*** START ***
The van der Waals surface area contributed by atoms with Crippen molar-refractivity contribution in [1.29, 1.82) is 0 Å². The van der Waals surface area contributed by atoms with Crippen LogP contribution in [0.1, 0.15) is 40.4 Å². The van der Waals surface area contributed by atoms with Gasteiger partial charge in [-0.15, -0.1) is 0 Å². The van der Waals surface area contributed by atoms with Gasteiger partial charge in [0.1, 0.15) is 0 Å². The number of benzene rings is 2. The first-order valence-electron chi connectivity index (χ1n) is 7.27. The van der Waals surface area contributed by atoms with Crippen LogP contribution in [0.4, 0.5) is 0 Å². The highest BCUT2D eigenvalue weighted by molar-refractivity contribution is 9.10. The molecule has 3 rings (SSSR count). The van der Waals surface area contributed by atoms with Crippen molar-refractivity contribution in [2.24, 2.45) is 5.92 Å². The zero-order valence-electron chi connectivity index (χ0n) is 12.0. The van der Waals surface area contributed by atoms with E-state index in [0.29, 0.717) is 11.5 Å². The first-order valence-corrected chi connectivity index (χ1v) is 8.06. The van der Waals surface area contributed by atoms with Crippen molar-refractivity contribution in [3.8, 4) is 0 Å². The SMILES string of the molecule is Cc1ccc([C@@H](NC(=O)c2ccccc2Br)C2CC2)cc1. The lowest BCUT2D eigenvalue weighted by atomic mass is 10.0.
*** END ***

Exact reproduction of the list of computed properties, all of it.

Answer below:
The van der Waals surface area contributed by atoms with Crippen molar-refractivity contribution in [1.29, 1.82) is 0 Å². The van der Waals surface area contributed by atoms with Crippen LogP contribution in [0.1, 0.15) is 40.4 Å². The van der Waals surface area contributed by atoms with Gasteiger partial charge in [-0.15, -0.1) is 0 Å². The van der Waals surface area contributed by atoms with Gasteiger partial charge in [0.1, 0.15) is 0 Å². The number of benzene rings is 2. The first-order valence-electron chi connectivity index (χ1n) is 7.27. The van der Waals surface area contributed by atoms with Crippen LogP contribution in [0.4, 0.5) is 0 Å². The highest BCUT2D eigenvalue weighted by molar-refractivity contribution is 9.10. The molecule has 3 rings (SSSR count). The van der Waals surface area contributed by atoms with Crippen molar-refractivity contribution in [2.24, 2.45) is 5.92 Å². The zero-order valence-electron chi connectivity index (χ0n) is 12.0. The van der Waals surface area contributed by atoms with E-state index in [0.29, 0.717) is 11.5 Å². The first-order valence-corrected chi connectivity index (χ1v) is 8.06. The van der Waals surface area contributed by atoms with Crippen molar-refractivity contribution in [3.8, 4) is 0 Å². The SMILES string of the molecule is Cc1ccc([C@@H](NC(=O)c2ccccc2Br)C2CC2)cc1. The lowest BCUT2D eigenvalue weighted by atomic mass is 10.0.